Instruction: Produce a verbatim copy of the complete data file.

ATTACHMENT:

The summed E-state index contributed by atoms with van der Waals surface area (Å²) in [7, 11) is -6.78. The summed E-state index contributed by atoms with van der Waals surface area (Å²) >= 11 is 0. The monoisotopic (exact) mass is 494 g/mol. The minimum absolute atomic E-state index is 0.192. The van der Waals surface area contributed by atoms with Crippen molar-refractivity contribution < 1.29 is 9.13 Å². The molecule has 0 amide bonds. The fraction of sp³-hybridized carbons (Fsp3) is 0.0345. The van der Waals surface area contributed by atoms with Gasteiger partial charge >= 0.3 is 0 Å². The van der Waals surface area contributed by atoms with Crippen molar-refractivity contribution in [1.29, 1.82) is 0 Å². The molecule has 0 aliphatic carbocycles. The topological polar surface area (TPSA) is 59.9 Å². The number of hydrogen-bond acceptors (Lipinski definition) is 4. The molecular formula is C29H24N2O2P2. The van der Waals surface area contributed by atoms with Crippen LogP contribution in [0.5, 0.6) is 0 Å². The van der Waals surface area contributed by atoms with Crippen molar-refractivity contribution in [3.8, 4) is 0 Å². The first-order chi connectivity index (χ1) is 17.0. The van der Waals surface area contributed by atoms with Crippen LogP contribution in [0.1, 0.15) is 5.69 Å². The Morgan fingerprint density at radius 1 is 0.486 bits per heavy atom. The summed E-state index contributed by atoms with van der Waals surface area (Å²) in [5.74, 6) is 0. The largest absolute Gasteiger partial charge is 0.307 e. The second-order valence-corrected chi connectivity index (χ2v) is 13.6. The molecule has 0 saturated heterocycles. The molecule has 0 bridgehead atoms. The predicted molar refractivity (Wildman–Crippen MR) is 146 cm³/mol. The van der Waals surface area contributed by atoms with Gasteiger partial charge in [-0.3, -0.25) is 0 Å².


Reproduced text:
The summed E-state index contributed by atoms with van der Waals surface area (Å²) in [7, 11) is -6.78. The summed E-state index contributed by atoms with van der Waals surface area (Å²) >= 11 is 0. The monoisotopic (exact) mass is 494 g/mol. The minimum absolute atomic E-state index is 0.192. The van der Waals surface area contributed by atoms with Crippen molar-refractivity contribution < 1.29 is 9.13 Å². The molecule has 0 amide bonds. The fraction of sp³-hybridized carbons (Fsp3) is 0.0345. The van der Waals surface area contributed by atoms with Gasteiger partial charge >= 0.3 is 0 Å². The van der Waals surface area contributed by atoms with Crippen molar-refractivity contribution in [1.29, 1.82) is 0 Å². The molecule has 0 aliphatic carbocycles. The topological polar surface area (TPSA) is 59.9 Å². The number of hydrogen-bond acceptors (Lipinski definition) is 4. The molecular formula is C29H24N2O2P2. The van der Waals surface area contributed by atoms with Crippen LogP contribution in [0.5, 0.6) is 0 Å². The van der Waals surface area contributed by atoms with Crippen molar-refractivity contribution in [3.8, 4) is 0 Å². The first-order chi connectivity index (χ1) is 17.0. The van der Waals surface area contributed by atoms with Crippen LogP contribution in [0.1, 0.15) is 5.69 Å². The Morgan fingerprint density at radius 1 is 0.486 bits per heavy atom. The summed E-state index contributed by atoms with van der Waals surface area (Å²) in [5.74, 6) is 0. The largest absolute Gasteiger partial charge is 0.307 e. The second-order valence-corrected chi connectivity index (χ2v) is 13.6. The molecule has 0 saturated heterocycles. The molecule has 0 bridgehead atoms. The predicted molar refractivity (Wildman–Crippen MR) is 146 cm³/mol. The van der Waals surface area contributed by atoms with Gasteiger partial charge in [-0.3, -0.25) is 0 Å².